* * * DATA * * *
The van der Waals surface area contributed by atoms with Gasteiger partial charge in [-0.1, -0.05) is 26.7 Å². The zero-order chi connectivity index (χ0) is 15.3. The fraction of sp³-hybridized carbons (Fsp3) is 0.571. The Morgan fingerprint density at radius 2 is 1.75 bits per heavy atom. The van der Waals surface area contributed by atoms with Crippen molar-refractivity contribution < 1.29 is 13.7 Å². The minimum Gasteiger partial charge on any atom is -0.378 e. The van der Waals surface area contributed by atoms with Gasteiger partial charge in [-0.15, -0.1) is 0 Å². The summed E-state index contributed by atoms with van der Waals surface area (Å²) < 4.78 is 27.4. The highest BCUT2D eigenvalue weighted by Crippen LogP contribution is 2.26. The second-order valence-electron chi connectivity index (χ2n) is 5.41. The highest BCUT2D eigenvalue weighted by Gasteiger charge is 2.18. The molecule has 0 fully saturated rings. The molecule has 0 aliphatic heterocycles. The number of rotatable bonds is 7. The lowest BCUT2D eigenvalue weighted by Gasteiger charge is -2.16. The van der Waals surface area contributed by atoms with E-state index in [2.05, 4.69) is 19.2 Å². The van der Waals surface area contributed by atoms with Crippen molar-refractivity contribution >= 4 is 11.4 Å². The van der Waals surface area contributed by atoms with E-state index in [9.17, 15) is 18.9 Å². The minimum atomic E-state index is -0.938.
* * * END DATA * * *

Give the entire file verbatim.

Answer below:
The van der Waals surface area contributed by atoms with Gasteiger partial charge in [-0.1, -0.05) is 26.7 Å². The zero-order chi connectivity index (χ0) is 15.3. The fraction of sp³-hybridized carbons (Fsp3) is 0.571. The Morgan fingerprint density at radius 2 is 1.75 bits per heavy atom. The van der Waals surface area contributed by atoms with Crippen molar-refractivity contribution < 1.29 is 13.7 Å². The minimum Gasteiger partial charge on any atom is -0.378 e. The van der Waals surface area contributed by atoms with Gasteiger partial charge in [-0.15, -0.1) is 0 Å². The summed E-state index contributed by atoms with van der Waals surface area (Å²) < 4.78 is 27.4. The highest BCUT2D eigenvalue weighted by Crippen LogP contribution is 2.26. The second-order valence-electron chi connectivity index (χ2n) is 5.41. The highest BCUT2D eigenvalue weighted by Gasteiger charge is 2.18. The molecule has 0 fully saturated rings. The molecule has 0 aliphatic heterocycles. The number of rotatable bonds is 7. The lowest BCUT2D eigenvalue weighted by Gasteiger charge is -2.16. The van der Waals surface area contributed by atoms with E-state index in [2.05, 4.69) is 19.2 Å². The van der Waals surface area contributed by atoms with Crippen molar-refractivity contribution >= 4 is 11.4 Å². The van der Waals surface area contributed by atoms with E-state index in [9.17, 15) is 18.9 Å². The minimum atomic E-state index is -0.938.